• I turned at that, making myself go red in the face in righteous wrath, but I knew what I was about; he was getting no blow or challenge from me — he shot too damned straight for that.
  • "Indeed, my lord," says I. "Yet I don't wriggle and turn." And I left him gargling, well pleased with myself.

Flashman's Lady (1977)[edit]

  • "And a cutlass, of course," says he, "you'll feel naked without that."
  • He little knew that I could feel naked in a suit of armour in the bowels of a Dreadnought being attacked by an angry bum-boat-woman.
  • I see it (the cricket field) in the late evening sun, the players in their white top-hats trooping in from the field, with the ripple of applause running round the ropes, and the urchins streaming across to worship, while the old buffers outside the pavilion clap and cry "Played, well played!" and raise their tankards, and the Captain tosses the ball to some round-eyed small boy who'll guard it as a relic for life, and the scorer climbs stiffly down from his eyrie and the shadows lengthen across the idyllic scene, the very picture of merry, sporting old England, with the umpires bundling up the stumps, the birds calling in the tall trees, the gentle evenfall stealing over the ground and the pavilion, and the empty benches, and the willow wood-pile behind the sheep pen where Flashy is plunging away on top of the landlord's daughter in the long grass. Aye, cricket was cricket then.
  • "Didn't I see you with my own eyes? Coupling with that slut in my own library—"
  • "Drawing-room—"
  • "—that harlot Lade? Isn't your name a byword in London for debauchery and vice, for every kind of lewdness and depravity?"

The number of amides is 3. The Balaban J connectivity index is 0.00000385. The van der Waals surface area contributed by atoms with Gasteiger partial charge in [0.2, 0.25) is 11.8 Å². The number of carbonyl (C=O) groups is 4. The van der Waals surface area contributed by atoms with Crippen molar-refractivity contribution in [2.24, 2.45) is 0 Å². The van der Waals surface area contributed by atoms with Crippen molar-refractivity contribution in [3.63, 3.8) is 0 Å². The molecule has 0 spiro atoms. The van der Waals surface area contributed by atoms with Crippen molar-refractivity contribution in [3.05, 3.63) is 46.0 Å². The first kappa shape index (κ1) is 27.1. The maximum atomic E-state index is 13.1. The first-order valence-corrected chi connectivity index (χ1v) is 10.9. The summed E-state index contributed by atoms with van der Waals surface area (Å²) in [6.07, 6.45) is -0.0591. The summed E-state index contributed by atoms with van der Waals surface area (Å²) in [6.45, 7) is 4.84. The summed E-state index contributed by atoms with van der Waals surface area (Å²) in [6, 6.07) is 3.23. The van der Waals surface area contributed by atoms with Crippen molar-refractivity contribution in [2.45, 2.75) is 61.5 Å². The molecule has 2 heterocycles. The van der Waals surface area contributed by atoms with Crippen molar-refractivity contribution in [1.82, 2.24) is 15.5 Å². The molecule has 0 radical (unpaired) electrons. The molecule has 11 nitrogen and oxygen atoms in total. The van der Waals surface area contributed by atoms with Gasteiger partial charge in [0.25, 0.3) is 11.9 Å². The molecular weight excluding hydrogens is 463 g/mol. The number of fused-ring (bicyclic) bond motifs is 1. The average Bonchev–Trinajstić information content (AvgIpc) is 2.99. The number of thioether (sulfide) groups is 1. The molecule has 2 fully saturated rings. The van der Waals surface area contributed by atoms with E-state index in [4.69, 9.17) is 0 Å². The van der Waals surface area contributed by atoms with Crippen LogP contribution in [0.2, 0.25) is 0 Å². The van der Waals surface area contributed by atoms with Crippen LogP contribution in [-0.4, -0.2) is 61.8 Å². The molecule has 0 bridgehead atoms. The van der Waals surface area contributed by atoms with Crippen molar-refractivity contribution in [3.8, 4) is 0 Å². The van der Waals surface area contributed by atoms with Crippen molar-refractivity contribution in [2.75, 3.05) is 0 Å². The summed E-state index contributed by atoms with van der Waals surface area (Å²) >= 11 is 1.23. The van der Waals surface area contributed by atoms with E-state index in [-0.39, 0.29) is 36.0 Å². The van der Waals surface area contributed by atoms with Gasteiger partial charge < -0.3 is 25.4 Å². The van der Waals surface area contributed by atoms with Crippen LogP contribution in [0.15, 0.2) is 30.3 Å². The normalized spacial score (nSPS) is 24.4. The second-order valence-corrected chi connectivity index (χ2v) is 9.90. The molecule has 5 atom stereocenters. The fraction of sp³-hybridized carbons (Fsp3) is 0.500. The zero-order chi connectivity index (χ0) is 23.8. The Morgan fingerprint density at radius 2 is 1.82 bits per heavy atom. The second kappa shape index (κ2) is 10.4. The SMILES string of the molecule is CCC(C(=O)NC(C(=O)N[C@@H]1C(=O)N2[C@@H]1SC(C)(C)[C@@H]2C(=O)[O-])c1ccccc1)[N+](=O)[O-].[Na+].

• "Not every kind! I never— ... [D]on't hit me! I'm wounded!"
  • Well, even from above and through a muslin screen there was no doubt that she (Queen Ranavalona I of Madagascar) was female, and no need for stays to make the best of it, either; she stood like an ebony statue as the two wenches began to bathe her from bowls of water. Some vulgar lout grunted lasciviously, and realizing who it was I shrank back a trifle in sudden anxiety that I'd been overheard.

Flashman and the Redskins (1982)[edit]

  • ...the fellow Will was on the floor but had a hold on Spring's ankle, which I thought was uncommon game of him, while my other captor had Spring around the neck. Even as I looked, Spring sent him flying and turned to stamp on Will's face — those days in the Oriel combination room weren't wasted, thinks I...
  • You may ask if a month in the wilds with that great scout taught me much of woodcraft and mountain lore; I can reply with confidence that by the time we reached Fort Laramie, I could deduce by the sight of a broken twig that someone had stepped on it, and when I saw a great pile of dung on the prairie I knew at once that a buffalo had let drive.
  • It's a remarkable thing (and I've traded on it all my life) that a single redeeming quality in a black sheep wins greater esteem than all the virtues in honest men — especially if the quality is courage. I'm lucky, because while I don't have it, I look as though I do, and worthy souls like Carson and Wootton never suspect that I'm running around with my bowels squirting, ready to decamp, squeal, or betray as occasion demands.

Flashman and the Dragon (1985)[edit]

  • "When all other trusts fail, turn to Flashman." — Abraham Lincoln.

Flashman and the Mountain of Light (1990)[edit]

  • Any soldier will tell you that, in the heat of a fight, sights and sounds imprint themselves on your memory and stay vivid for fifty years…but you lose all sense of time.
  • That’s something the moralists overlook (or more likely don’t give a dam about) when they cry: “Pity the beaten foe!” What they’re saying, in effect, is: “Kill our fellows tomorrow rather than the enemy today.” But they don’t care to have it put to them like that; they want their wars won clean and comfortable, with a clear conscience. (Their consciences being much more precious than their own soldiers’ lives, you understand.) Well, that’s fine if you’re sitting in the Liberal Club with a bellyful of port on top of your dinner, but if you rang the bell and it was answered not by a steward with a napkin but an Akali with a tulwar, you might change your mind. Distance always lends enlightenment to the view, I’ve noticed.